Vitamin D important to health

contributing columnistFebruary 16, 2014 

Vitamin D deficiency common in Americans? Known as the "sunshine vitamin," vitamin D is produced by the body in response to sunlight. But with this year's winter weather, many of us are spending even more time indoors — and when we do go out, we're bundling up.

What causes vitamin D deficiency? The main causes of vitamin D deficiency are a diet low in vitamin D and infrequent (or blocked) exposure to sunlight. There are genetic disorders that can cause an inability for the body to absorb vitamin D, but these diseases are rare.

In the United States, a large percentage of the population is deficient in vitamin D, mainly due to overall poor diets. Also, many skin lotions and make-up have sunscreens in them, limiting our body's ability to produce vitamin D following sunlight exposure.

What health problems can occur due to vitamin D deficiency? Vitamin D reduces risk of chronic and infectious diseases, including many types of cancer, autoimmune diseases, and certain bacterial infections. This vitamin promotes good vascular health, which can lower risk of heart disease and stroke. Vitamin D may promote good insulin regulation, consistent with lower risk of type 2 diabetes. Consequently, vitamin D deficiency conceivably may increase risk of these disorders, though more studies are needed to confirm.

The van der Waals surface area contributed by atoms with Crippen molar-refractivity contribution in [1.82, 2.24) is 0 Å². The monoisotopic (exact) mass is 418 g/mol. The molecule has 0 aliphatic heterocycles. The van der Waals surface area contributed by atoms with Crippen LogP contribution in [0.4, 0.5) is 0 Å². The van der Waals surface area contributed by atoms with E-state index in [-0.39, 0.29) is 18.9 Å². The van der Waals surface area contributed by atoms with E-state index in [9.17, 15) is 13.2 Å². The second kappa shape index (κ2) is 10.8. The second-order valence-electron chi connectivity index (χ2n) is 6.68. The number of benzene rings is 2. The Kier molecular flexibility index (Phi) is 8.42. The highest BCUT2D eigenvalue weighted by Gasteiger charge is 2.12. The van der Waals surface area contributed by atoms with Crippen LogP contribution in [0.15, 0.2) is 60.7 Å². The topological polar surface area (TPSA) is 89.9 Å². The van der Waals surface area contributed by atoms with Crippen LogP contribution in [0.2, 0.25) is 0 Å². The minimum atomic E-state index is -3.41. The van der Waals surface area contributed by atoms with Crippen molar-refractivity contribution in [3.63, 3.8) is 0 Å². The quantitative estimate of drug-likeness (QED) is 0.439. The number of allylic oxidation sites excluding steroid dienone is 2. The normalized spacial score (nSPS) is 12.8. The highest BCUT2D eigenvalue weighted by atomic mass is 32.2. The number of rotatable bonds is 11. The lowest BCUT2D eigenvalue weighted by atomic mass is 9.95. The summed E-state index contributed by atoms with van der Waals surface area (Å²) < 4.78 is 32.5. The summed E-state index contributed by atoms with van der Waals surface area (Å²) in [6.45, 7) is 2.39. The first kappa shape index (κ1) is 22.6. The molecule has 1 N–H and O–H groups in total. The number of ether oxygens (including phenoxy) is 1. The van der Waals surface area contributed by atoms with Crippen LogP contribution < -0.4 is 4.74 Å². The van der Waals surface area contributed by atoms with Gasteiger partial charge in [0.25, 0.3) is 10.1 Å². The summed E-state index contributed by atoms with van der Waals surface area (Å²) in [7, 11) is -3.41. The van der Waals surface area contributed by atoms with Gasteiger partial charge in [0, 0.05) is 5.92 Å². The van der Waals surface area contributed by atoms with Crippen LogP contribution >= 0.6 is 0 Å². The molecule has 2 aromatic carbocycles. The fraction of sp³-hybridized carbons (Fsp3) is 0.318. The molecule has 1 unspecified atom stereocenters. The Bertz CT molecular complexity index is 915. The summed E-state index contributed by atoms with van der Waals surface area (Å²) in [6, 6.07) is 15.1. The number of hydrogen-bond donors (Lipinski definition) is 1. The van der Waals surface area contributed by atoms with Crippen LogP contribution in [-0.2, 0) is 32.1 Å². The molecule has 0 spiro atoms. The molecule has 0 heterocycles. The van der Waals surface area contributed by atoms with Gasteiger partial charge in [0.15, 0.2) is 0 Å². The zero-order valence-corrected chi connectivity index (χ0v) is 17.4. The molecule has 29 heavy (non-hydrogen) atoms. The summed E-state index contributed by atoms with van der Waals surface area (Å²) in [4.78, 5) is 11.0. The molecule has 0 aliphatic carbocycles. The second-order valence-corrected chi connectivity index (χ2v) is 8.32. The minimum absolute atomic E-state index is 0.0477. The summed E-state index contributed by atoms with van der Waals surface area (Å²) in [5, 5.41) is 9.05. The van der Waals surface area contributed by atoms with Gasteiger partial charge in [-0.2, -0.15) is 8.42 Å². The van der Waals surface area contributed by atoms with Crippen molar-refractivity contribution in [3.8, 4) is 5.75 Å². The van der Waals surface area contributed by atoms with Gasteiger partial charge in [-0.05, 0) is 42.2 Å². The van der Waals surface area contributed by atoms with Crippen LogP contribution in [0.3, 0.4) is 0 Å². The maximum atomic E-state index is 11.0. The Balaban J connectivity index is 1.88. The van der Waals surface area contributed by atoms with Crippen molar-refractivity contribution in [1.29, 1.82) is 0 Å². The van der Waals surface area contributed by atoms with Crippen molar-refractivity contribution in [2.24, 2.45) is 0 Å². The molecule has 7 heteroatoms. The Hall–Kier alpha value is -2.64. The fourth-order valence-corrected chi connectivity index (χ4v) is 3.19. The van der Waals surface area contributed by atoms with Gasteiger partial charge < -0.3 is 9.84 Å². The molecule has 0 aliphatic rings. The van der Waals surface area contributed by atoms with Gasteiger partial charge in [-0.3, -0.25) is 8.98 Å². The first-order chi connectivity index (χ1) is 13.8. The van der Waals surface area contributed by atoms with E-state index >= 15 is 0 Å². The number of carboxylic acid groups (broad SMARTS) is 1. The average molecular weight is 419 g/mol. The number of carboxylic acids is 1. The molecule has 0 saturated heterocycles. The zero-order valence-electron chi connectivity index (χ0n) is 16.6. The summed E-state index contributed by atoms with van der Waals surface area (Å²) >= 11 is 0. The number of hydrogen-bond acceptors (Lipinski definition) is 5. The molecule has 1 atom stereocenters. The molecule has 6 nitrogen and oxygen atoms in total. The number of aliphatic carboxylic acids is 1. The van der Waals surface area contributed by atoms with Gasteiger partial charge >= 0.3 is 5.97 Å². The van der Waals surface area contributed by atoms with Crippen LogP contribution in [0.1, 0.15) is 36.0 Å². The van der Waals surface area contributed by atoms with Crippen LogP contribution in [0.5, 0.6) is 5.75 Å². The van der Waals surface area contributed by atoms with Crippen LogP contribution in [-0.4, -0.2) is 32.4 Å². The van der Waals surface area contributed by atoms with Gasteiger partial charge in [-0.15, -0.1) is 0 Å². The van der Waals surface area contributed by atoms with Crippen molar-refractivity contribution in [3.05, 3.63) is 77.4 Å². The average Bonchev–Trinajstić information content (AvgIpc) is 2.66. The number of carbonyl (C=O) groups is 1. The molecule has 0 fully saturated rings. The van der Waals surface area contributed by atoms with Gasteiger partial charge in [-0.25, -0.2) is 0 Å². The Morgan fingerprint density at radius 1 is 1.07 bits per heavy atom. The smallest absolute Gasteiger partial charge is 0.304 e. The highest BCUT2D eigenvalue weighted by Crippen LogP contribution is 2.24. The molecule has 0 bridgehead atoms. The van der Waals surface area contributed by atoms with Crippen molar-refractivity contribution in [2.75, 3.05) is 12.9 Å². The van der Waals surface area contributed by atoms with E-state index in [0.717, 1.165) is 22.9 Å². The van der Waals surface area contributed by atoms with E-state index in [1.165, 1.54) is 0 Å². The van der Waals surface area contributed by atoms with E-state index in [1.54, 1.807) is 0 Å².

Vitamin D deficiency has been linked to an elevated risk of Alzheimer's disease. Studies performed in my laboratory at the University of Kentucky showed that rats who were fed a low vitamin D diet had elevated measures of free radical damage to their brains compared to counterparts who were fed a normal or high vitamin D diet. The rats also showed significant deficits in learning and memory.

How can I make sure to get enough vitamin D? Each person should consult a physician for the best advice specific to the individual on how to increase vitamin D. In my opinion, the two easiest ways to elevate vitamin D levels are eating a diet rich in Vitamin D and take a daily supplement.

Vitamin D is rich in certain fish, including salmon and halibut. Green, leafy vegetables also contain high levels of vitamin D. In the United States, milk is fortified with vitamin D as are other foods.

Exposure to sunlight for as little as 15 minutes a day will produce sufficient daily vitamin D. Of course, there are caveats to sun exposure, including being careful to avoid too much exposure.

Allan Butterfield is the Alumni Association Endowed Professor of Biological Chemistry at the University of Kentucky.

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